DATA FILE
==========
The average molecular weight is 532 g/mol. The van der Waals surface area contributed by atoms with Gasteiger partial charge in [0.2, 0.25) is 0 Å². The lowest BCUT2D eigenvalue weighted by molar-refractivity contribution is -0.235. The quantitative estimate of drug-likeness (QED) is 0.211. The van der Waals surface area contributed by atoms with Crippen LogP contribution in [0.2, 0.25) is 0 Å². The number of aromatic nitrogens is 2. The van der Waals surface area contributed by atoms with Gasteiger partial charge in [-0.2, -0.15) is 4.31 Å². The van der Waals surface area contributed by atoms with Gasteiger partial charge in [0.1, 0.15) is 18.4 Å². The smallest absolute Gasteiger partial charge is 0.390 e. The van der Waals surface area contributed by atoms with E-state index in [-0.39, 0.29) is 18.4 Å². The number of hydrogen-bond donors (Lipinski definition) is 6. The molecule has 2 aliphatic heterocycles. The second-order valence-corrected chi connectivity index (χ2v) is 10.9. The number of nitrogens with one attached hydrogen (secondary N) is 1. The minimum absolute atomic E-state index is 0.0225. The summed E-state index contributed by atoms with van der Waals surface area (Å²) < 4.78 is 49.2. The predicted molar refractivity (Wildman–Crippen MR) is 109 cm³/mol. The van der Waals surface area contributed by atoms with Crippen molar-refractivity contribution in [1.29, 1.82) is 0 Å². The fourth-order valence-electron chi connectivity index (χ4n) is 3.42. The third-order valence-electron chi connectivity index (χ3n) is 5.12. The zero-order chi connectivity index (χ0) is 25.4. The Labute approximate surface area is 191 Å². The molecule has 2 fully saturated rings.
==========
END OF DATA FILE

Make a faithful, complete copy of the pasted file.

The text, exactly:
The average molecular weight is 532 g/mol. The van der Waals surface area contributed by atoms with Gasteiger partial charge in [0.2, 0.25) is 0 Å². The lowest BCUT2D eigenvalue weighted by molar-refractivity contribution is -0.235. The quantitative estimate of drug-likeness (QED) is 0.211. The van der Waals surface area contributed by atoms with Crippen LogP contribution in [0.2, 0.25) is 0 Å². The number of aromatic nitrogens is 2. The van der Waals surface area contributed by atoms with Gasteiger partial charge in [-0.2, -0.15) is 4.31 Å². The van der Waals surface area contributed by atoms with Gasteiger partial charge in [0.1, 0.15) is 18.4 Å². The smallest absolute Gasteiger partial charge is 0.390 e. The van der Waals surface area contributed by atoms with E-state index in [-0.39, 0.29) is 18.4 Å². The number of hydrogen-bond donors (Lipinski definition) is 6. The molecule has 2 aliphatic heterocycles. The second-order valence-corrected chi connectivity index (χ2v) is 10.9. The number of nitrogens with one attached hydrogen (secondary N) is 1. The minimum absolute atomic E-state index is 0.0225. The summed E-state index contributed by atoms with van der Waals surface area (Å²) < 4.78 is 49.2. The predicted molar refractivity (Wildman–Crippen MR) is 109 cm³/mol. The van der Waals surface area contributed by atoms with Crippen molar-refractivity contribution in [1.29, 1.82) is 0 Å². The fourth-order valence-electron chi connectivity index (χ4n) is 3.42. The third-order valence-electron chi connectivity index (χ3n) is 5.12. The zero-order chi connectivity index (χ0) is 25.4. The Labute approximate surface area is 191 Å². The molecule has 2 fully saturated rings.